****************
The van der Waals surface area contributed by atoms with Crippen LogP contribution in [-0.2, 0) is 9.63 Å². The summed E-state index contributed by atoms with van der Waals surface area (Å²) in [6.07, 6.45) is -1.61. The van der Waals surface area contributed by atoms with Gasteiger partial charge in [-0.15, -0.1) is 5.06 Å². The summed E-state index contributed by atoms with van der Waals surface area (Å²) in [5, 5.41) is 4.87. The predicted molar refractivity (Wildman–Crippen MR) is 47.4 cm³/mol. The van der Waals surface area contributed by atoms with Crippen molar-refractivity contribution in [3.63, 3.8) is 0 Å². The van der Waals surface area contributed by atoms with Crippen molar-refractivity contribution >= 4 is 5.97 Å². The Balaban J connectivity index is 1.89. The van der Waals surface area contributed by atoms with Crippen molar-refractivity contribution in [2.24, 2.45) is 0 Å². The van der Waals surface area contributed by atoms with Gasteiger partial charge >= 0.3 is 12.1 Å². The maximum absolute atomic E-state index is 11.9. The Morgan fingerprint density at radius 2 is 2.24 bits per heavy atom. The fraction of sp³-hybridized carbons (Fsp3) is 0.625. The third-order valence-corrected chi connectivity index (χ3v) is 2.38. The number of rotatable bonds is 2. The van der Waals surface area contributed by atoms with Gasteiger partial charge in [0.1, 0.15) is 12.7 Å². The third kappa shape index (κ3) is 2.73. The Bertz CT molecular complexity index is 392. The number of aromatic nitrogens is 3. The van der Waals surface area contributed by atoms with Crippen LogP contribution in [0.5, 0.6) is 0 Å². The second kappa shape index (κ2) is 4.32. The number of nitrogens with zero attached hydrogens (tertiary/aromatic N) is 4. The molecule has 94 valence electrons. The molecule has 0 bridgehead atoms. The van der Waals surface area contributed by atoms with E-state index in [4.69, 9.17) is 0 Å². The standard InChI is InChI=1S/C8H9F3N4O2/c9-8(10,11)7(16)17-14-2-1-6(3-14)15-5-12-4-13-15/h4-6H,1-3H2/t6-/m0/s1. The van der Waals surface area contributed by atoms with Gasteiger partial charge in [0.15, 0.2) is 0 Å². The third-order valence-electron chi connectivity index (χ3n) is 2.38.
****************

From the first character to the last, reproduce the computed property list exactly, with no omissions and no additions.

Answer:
The van der Waals surface area contributed by atoms with Crippen LogP contribution in [-0.2, 0) is 9.63 Å². The summed E-state index contributed by atoms with van der Waals surface area (Å²) in [6.07, 6.45) is -1.61. The van der Waals surface area contributed by atoms with Gasteiger partial charge in [-0.15, -0.1) is 5.06 Å². The summed E-state index contributed by atoms with van der Waals surface area (Å²) in [5, 5.41) is 4.87. The predicted molar refractivity (Wildman–Crippen MR) is 47.4 cm³/mol. The van der Waals surface area contributed by atoms with Crippen molar-refractivity contribution in [3.63, 3.8) is 0 Å². The van der Waals surface area contributed by atoms with Crippen molar-refractivity contribution >= 4 is 5.97 Å². The Balaban J connectivity index is 1.89. The van der Waals surface area contributed by atoms with Crippen molar-refractivity contribution in [2.24, 2.45) is 0 Å². The van der Waals surface area contributed by atoms with Gasteiger partial charge >= 0.3 is 12.1 Å². The maximum absolute atomic E-state index is 11.9. The Morgan fingerprint density at radius 2 is 2.24 bits per heavy atom. The fraction of sp³-hybridized carbons (Fsp3) is 0.625. The third-order valence-corrected chi connectivity index (χ3v) is 2.38. The number of rotatable bonds is 2. The van der Waals surface area contributed by atoms with Gasteiger partial charge in [0.1, 0.15) is 12.7 Å². The third kappa shape index (κ3) is 2.73. The Bertz CT molecular complexity index is 392. The number of aromatic nitrogens is 3. The van der Waals surface area contributed by atoms with Crippen LogP contribution in [0.5, 0.6) is 0 Å². The second kappa shape index (κ2) is 4.32. The number of nitrogens with zero attached hydrogens (tertiary/aromatic N) is 4. The molecule has 94 valence electrons. The molecule has 0 bridgehead atoms. The van der Waals surface area contributed by atoms with E-state index in [4.69, 9.17) is 0 Å². The standard InChI is InChI=1S/C8H9F3N4O2/c9-8(10,11)7(16)17-14-2-1-6(3-14)15-5-12-4-13-15/h4-6H,1-3H2/t6-/m0/s1. The van der Waals surface area contributed by atoms with Gasteiger partial charge in [0.15, 0.2) is 0 Å². The third-order valence-electron chi connectivity index (χ3n) is 2.38.